Governor names Bonnie Kantor-Burman new Department of Aging director
Discusses future of Medicaid in Ohio
Governor John Kasich has named Bonnie Kantor-Burman, Sc.D. as the new director of the Ohio Department of Aging. As director, she will help to lead the state's effort to transform health care and long-term care for its citizens. Before joining the department, Director Kantor-Burman served as the executive director of the Pioneer Network, a national center for the development of person-centered long-term care delivery systems. She helped to develop public policy change at the highest levels of state and federal government.
"My goal is to contribute to the development of consistent and creative policies and programs for long-term care and to further drive the transformation of long-term care so that elders will be entitled to self-determination and high quality, evidenced-based, person-directed care wherever and whenever they need care," said Director Kantor-Burman. "My goals as director include reforming and enhancing the quality and efficiency of our health care system, strengthening long-term care options that give elders more choices about their care, and focusing on preventive gerontology. I embrace the opportunity to design and implement initiatives that address the complexities of Medicare, Medicaid and health care reform."
Prior to joining the Pioneer Network in January 2007, Kantor-Burman served as the director of the Office of Geriatrics and Gerontology at the Ohio State University Medical Center for 15 years. She received her doctorate in Health Policy and Management from The Johns Hopkins School of Public Health.
"While I am a strong supporter of balancing our long-term care system, I am an even stronger advocate for balancing responsibility. I advocate directly for holding families, individuals and communities accountable throughout and within the process," Kantor-Burman added.
Gov. Kasich also announced plans to overhaul Ohio's $15.4 billion Medicaid program. He signed an executive order creating the Governor's Office of Health Transformation to improve services and contain costs in the health-care program that covers two million poor and disabled Ohioans. Gov. Kasich named Greg Moody, who has counseled him on health and human services issues and was an adviser to Gov. Bob Taft, to lead the office overseeing Medicaid services administered through six state agencies, including the Department of Aging.
Gov. Kasich vowed that Ohio will not drop out of the state-federal Medicaid program because of rising costs. "We have no intention of withdrawing from Medicaid," he said. "People can have better treatment at significant savings." However, he did not rule out tightening eligibility requirements or eliminating services. Gov. Kasich said possible changes include more emphasis on preventive care to keep people healthy and better coordination of services to avoid duplication.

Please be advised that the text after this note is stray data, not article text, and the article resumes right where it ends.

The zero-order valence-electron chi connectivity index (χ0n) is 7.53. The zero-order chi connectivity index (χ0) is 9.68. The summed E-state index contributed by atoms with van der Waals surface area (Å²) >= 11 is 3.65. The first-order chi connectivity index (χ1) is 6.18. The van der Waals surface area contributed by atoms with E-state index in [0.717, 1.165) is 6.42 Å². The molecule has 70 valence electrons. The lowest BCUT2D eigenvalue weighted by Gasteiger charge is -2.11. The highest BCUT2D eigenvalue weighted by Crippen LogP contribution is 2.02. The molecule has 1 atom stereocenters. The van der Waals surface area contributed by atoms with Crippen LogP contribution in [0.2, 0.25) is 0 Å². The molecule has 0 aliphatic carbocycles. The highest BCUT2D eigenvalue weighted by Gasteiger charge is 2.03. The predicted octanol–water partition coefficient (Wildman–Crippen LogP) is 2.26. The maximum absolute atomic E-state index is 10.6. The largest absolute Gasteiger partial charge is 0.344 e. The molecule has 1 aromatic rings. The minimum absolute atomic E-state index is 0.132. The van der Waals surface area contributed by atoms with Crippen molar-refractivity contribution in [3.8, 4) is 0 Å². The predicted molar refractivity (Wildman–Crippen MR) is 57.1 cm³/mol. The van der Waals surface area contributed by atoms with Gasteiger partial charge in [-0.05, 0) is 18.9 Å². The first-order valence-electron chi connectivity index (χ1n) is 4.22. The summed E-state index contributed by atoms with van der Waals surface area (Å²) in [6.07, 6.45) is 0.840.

"Cutting a rate here is not going to balance the budget using Medicaid. It's going to be a combination of policy changes that interact in really complex ways that we're going to try to figure out in the next 90 days and then through the course of the budget process, to make sure by June we have a package that works together," Greg Moody added.
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$1,000 awards for caregivers to celebrate their creativity
The Benjamin Rose Institute on Aging is accepting applications for its new Innovation in Caregiving Award. The honor recognizes adults who, in the course of caring for an older adult in a home or a residential setting, invent a device or technique that solves a caregiving challenge, or find a new application for an existing device or technique that supports caregiving and eases the burden on caregivers. Award winners will be family caregivers, paid care providers and support staff. The award criteria include the innovation of the device, technique or new application; its utility; its potential for improving quality of care or of life and its ability to be replicated. The award will be presented at the Benjamin Rose Aging Your Way conference in November 2011. Up to three award winners will receive a commemorative plaque and a check for $1,000. Applications for the award are available online at www.benrose.org or by calling (216) 791-8000. Deadline for applications is June 30, 2011.
Ohio Respite Summit
The Lifespan Respite Program, funded by the US Administration on Aging, was established to help states expand, enhance and coordinate respite services. Parents and other family caregivers, respite providers, community groups and agencies are invited to the free Ohio Respite Summit, on March 4, 2011 in Columbus, to learn about Lifespan Respite, coalition building, and to design a coordinated Ohio respite system. The program is for anyone, of any age, who is impacted by developmental disabilities, other disabilities, mental health issues, aging, chronic illness or abuse. Register online at www.archrespite.org/OhioRespiteSummit or by phone at (513) 636-4723.